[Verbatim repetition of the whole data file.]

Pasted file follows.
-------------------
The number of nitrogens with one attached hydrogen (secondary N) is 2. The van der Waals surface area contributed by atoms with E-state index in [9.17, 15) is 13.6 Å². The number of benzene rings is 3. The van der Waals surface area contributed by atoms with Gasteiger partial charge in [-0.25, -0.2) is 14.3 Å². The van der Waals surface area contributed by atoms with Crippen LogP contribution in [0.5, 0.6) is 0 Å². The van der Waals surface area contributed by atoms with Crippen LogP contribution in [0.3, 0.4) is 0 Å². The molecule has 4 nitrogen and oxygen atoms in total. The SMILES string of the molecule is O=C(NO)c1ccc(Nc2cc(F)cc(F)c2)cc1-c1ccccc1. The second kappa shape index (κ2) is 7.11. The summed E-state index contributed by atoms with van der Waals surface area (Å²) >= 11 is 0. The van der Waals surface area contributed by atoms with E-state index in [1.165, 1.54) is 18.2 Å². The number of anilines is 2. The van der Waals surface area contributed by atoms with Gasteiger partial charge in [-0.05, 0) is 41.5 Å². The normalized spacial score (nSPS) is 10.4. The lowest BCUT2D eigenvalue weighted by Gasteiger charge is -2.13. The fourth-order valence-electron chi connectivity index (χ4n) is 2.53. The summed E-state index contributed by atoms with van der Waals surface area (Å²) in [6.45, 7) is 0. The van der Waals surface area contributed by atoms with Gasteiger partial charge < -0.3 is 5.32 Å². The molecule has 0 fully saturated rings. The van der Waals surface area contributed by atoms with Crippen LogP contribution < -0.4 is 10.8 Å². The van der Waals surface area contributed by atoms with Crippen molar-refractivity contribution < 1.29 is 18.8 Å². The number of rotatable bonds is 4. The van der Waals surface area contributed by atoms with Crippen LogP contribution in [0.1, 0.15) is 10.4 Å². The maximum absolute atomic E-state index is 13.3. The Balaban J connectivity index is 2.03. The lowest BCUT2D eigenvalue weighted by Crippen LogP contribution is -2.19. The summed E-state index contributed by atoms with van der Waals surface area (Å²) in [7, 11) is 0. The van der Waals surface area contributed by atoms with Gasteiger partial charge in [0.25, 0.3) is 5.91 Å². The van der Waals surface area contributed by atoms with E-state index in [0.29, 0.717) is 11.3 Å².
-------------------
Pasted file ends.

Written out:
The number of nitrogens with one attached hydrogen (secondary N) is 2. The van der Waals surface area contributed by atoms with E-state index in [9.17, 15) is 13.6 Å². The number of benzene rings is 3. The van der Waals surface area contributed by atoms with Gasteiger partial charge in [-0.25, -0.2) is 14.3 Å². The van der Waals surface area contributed by atoms with Crippen LogP contribution in [0.5, 0.6) is 0 Å². The van der Waals surface area contributed by atoms with Crippen LogP contribution in [0.3, 0.4) is 0 Å². The molecule has 4 nitrogen and oxygen atoms in total. The SMILES string of the molecule is O=C(NO)c1ccc(Nc2cc(F)cc(F)c2)cc1-c1ccccc1. The second kappa shape index (κ2) is 7.11. The summed E-state index contributed by atoms with van der Waals surface area (Å²) >= 11 is 0. The van der Waals surface area contributed by atoms with E-state index in [1.165, 1.54) is 18.2 Å². The number of anilines is 2. The van der Waals surface area contributed by atoms with Gasteiger partial charge in [-0.05, 0) is 41.5 Å². The normalized spacial score (nSPS) is 10.4. The lowest BCUT2D eigenvalue weighted by Gasteiger charge is -2.13. The fourth-order valence-electron chi connectivity index (χ4n) is 2.53. The summed E-state index contributed by atoms with van der Waals surface area (Å²) in [6.45, 7) is 0. The van der Waals surface area contributed by atoms with Gasteiger partial charge < -0.3 is 5.32 Å². The molecule has 0 fully saturated rings. The van der Waals surface area contributed by atoms with Crippen LogP contribution < -0.4 is 10.8 Å². The van der Waals surface area contributed by atoms with Crippen molar-refractivity contribution < 1.29 is 18.8 Å². The number of rotatable bonds is 4. The van der Waals surface area contributed by atoms with Crippen LogP contribution in [0.1, 0.15) is 10.4 Å². The maximum absolute atomic E-state index is 13.3. The Balaban J connectivity index is 2.03. The lowest BCUT2D eigenvalue weighted by Crippen LogP contribution is -2.19. The summed E-state index contributed by atoms with van der Waals surface area (Å²) in [7, 11) is 0. The van der Waals surface area contributed by atoms with Gasteiger partial charge in [0.25, 0.3) is 5.91 Å². The van der Waals surface area contributed by atoms with E-state index in [0.29, 0.717) is 11.3 Å².